Submit Hint Search The Forums LinksStatsPollsHeadlinesRSS
14,000 hints and counting!

Trash unusable? Check directory ownership Desktop
After upgrading to 10.1, I could no longer move anything to the trash: I got a message that the items would be deleted immediately.

After a couple of days messing around, I solved the problem. The owner of my home folder (/Users/myname) was root; regaining ownership via this command in the terminal:

sudo chown myname myname
Replace 'myname' with your short user name. This changed things back to normal.

[Editor's note: Make sure you're in your home directory first if you haven't just launched the Terminal -- type cd and hit enter, then execute the above command.]
  Post a comment  •  Comments (1)  
  • Currently 2.33 / 5
  You rated: 2 / 5 (3 votes cast)
 
[3,214 views] Email Article To a Friend View Printable Version
Hierarchical volumes in 10.1's dock Desktop
Previously in 10.04, you had to do some tricky terminal things to do this, but with 10.1 this is easier than pie. here is a step by step to put a hierarchical volume menu on your dock:
  1. in your documents folder, create a new folder, call it "volumes" or "drives" or whatever. You can also assign a custom icon to this folder using get info.

  2. open the folder and open a separate finder window (command-N). Select the "computer" icon at the top of the toolbar to open up the hard drive icons for each drive or partition.

  3. select a drive icon and then holding down option-command (apple), drag to create an alias in the "volumes" folder. Do this for each partition/volume.

  4. Drag the folder to the dock. Voila! now you have a hierarchical menu of each drive.
you can do the same for classic applications or frequently used folders or files. Simply opt-cmd drag the item into a folder in your documents folder, then move that folder to the dock. I presently have one for volumes, classic apps, and folder

Sparky the wonderpig
  Post a comment  •  Comments (10)  
  • Currently 2.50 / 5
  You rated: 3 / 5 (4 votes cast)
 
[2,909 views] Email Article To a Friend View Printable Version
Dock pop-ups function in the background Desktop
This is a quick and simple observation (hey, it's early on Saturday morning!), but still useful to know. When you use the contextual menus in the dock, they don't change the active appliation. This means, for example, that you can quit any application while remaining in whatever app you're working in - just control-click on the app to quit in the dock and select "Quit". That application will exit without first becoming active.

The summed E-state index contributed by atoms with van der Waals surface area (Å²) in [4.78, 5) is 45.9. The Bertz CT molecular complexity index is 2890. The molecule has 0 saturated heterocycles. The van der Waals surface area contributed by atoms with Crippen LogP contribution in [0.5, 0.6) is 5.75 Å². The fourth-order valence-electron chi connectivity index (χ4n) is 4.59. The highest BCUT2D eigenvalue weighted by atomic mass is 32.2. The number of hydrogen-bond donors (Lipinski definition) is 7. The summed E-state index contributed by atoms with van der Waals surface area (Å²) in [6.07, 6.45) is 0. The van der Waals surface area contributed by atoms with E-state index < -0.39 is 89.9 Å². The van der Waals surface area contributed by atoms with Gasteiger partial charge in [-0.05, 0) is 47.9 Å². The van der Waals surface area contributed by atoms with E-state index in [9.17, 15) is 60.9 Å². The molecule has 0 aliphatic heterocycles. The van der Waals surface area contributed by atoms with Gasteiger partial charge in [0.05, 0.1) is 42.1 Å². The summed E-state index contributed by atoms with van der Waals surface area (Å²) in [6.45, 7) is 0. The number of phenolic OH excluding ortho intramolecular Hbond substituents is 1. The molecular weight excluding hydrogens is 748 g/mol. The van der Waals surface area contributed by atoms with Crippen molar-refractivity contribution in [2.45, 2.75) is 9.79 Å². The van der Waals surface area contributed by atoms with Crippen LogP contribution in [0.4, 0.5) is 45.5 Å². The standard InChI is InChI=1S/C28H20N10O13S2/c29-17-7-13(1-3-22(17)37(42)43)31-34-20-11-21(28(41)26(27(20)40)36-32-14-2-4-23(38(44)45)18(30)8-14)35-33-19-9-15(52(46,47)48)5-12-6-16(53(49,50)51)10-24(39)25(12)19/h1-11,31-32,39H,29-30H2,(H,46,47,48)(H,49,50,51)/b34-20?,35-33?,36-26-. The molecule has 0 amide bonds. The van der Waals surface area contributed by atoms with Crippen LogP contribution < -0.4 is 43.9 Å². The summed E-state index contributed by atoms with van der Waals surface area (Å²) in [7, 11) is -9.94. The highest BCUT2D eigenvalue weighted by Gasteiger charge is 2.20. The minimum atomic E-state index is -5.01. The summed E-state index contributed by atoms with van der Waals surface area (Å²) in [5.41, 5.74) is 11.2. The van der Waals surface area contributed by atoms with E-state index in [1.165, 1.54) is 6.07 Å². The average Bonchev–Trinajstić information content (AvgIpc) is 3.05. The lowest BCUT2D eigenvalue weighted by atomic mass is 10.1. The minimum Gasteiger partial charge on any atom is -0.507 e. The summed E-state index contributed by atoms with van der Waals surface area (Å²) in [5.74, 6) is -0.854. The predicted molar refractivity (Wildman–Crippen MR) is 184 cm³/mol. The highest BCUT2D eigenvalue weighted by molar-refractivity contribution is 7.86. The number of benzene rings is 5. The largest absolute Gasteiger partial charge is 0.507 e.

Where I find this most useful is if I'm working in a Classic app that likes to use the whole screen (Quicken or Photoshop, for example) and I want to change the current iTunes song - a quick control-click on the iTunes dock icon folloed by a click on "Next song" and I don't have to watch the entire screen switch from Classic to Aqua and back for a simple song change.

As more robust dock contextual menus become common (with the elimination of docklings), this should become even more useful.
  Post a comment  •  Comments (0)  
  • Currently 2.00 / 5
  You rated: 2 / 5 (2 votes cast)
 
[2,826 views] Email Article To a Friend View Printable Version
Finder 'amnesia' and German 10.1 Desktop
After installing 10.1 on my German system, I was unable to change the trash warning prefs (it would change but not stick).

I have discovered that it seems to be a problem of the German localization of 10.1. The GUI workaround that I found is to switch to English as a system language and uncheck the trash warning box. When you change back your original language setting, your Finder settings will stick.

A terminal session with the line "defaults write com.apple.finder WarnOnEmptyTrash false" should do the same (although I did not test!).
  Post a comment  •  Comments (0)  
  • Currently 3.00 / 5
  You rated: 3 / 5 (3 votes cast)
 
[3,595 views] Email Article To a Friend View Printable Version
Disable the column-view preview panel Desktop
I've been following OSX since beta and I haven't seen this tip anywhere. If you edit the com.apple.finder.plist file in /Users/username/Library/Preferences, you can disable the preview pane in column view.

NOTE: All angle brackets are shown as square brackets in the following examples -- do not change them from angle brackets!